Author + information
- Anil Kumar K Jonnalagadda1,
- Pavlos Texakalidis2,
- Stefanos Giannopoulos3,
- Damianos G. Kokkinidis4,
- Ehrin J. Armstrong4,
- Theofilos Machinis5 and
- Jabbour M. Pascal6
- 1MedStar Washington Hospital Center, Washington, DC
- 2Division of Neurosurgery, Emory University, Atlanta, GA
- 3Division of Vascular Surgery, 251 Air Force Hospital of Athens, Athens, Greece
- 4Division of Cardiology, Denver VA Medical Center, University of Colorado, Denver, CO
- 5Division of Neurosurgery, Virgina Commonwealth University, Richmond, VA
- 6Department of Neurological Surgery, Sidney Kimmel Medical College, Thomas Jefferson University, Philadelphia, PA
Carotid artery restenosis may occur after ipsilateral carotid endarterectomy (CEA). It remains unclear whether carotid artery stenting (CAS) or a repeat CEA (redoCEA) is the best treatment strategy for carotid artery restenosis.
Materials & Methods
This study was performed according to the PRISMA and MOOSE guidelines. Eligible studies were identified through a comprehensive search of PubMed, Scopus and Cochrane Central until July 20, 2017. A meta-analysis was conducted with the use of random effects modeling. I-square was used to assess for heterogeneity.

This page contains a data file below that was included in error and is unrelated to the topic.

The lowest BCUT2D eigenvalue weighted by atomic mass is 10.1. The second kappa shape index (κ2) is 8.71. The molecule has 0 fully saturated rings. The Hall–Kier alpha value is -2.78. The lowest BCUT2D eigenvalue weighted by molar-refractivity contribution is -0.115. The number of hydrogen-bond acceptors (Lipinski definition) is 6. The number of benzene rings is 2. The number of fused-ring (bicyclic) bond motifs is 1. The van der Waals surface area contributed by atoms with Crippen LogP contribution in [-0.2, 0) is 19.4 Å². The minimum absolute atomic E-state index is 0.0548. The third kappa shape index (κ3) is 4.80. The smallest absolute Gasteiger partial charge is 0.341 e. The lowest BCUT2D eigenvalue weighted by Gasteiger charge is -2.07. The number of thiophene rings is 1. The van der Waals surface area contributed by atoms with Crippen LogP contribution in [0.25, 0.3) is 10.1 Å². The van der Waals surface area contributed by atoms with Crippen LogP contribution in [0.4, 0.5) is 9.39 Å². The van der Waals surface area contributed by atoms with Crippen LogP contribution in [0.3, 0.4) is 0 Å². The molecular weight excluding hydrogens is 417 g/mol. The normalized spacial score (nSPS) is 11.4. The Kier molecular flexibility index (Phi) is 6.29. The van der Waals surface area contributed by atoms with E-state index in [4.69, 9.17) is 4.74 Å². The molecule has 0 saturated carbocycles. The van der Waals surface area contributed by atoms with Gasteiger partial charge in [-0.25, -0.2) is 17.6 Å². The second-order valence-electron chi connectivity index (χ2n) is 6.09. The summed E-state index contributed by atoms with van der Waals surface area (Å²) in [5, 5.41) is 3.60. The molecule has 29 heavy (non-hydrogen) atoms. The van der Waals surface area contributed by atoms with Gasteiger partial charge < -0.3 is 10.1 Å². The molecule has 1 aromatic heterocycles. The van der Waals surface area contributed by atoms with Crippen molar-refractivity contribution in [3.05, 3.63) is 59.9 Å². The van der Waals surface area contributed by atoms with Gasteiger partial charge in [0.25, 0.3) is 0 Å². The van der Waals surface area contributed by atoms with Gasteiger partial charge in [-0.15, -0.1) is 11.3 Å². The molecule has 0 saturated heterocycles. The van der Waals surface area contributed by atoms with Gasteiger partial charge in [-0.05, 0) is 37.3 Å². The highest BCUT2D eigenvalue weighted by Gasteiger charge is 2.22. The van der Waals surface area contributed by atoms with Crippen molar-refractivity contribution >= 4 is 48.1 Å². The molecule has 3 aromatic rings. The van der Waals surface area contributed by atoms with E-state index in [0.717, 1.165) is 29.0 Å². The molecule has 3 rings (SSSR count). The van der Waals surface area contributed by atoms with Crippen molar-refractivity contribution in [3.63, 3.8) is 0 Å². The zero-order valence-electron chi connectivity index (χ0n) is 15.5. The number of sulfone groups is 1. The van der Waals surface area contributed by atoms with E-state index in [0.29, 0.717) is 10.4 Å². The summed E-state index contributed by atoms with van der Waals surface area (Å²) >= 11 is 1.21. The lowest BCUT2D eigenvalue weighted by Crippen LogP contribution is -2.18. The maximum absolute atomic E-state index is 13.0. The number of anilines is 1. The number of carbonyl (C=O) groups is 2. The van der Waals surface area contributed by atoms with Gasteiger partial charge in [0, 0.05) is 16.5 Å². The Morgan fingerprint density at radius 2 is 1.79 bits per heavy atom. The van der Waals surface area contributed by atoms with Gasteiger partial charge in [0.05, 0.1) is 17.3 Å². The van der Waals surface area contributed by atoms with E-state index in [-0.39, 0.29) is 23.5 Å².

Thirteen studies involving 4163 patients were included. Periprocedural (within 30 days) stroke, transient ischemic attack (TIA), myocardial infarction (MI), and death rates were similar between the two revascularization approaches. However, the risk for cranial nerve (CN) injuries was higher in the redoCEA group (OR: 9.84; 95% CI: 3.73 - 25.94; I2 =0%). CAS was associated with significantly lower risk for long-term recurrent carotid restenosis, when defined as stenosis >60% (OR: 2.15; 95% CI: 1.13 - 4.12; I2 =0%) or as stenosis >70% (OR: 2.31; 95% CI: 1.13 - 4.72; I2 =0%). No difference was identified in long-term target lesion revascularization rates between redoCEA and CAS.
Patients with carotid restenosis after CEA can safely undergo both CAS and CEA with similar risks of periprocedural stroke, TIA, MI and death. However, patients treated with CAS have a lower risk for a new restenosis and periprocedural CN injury.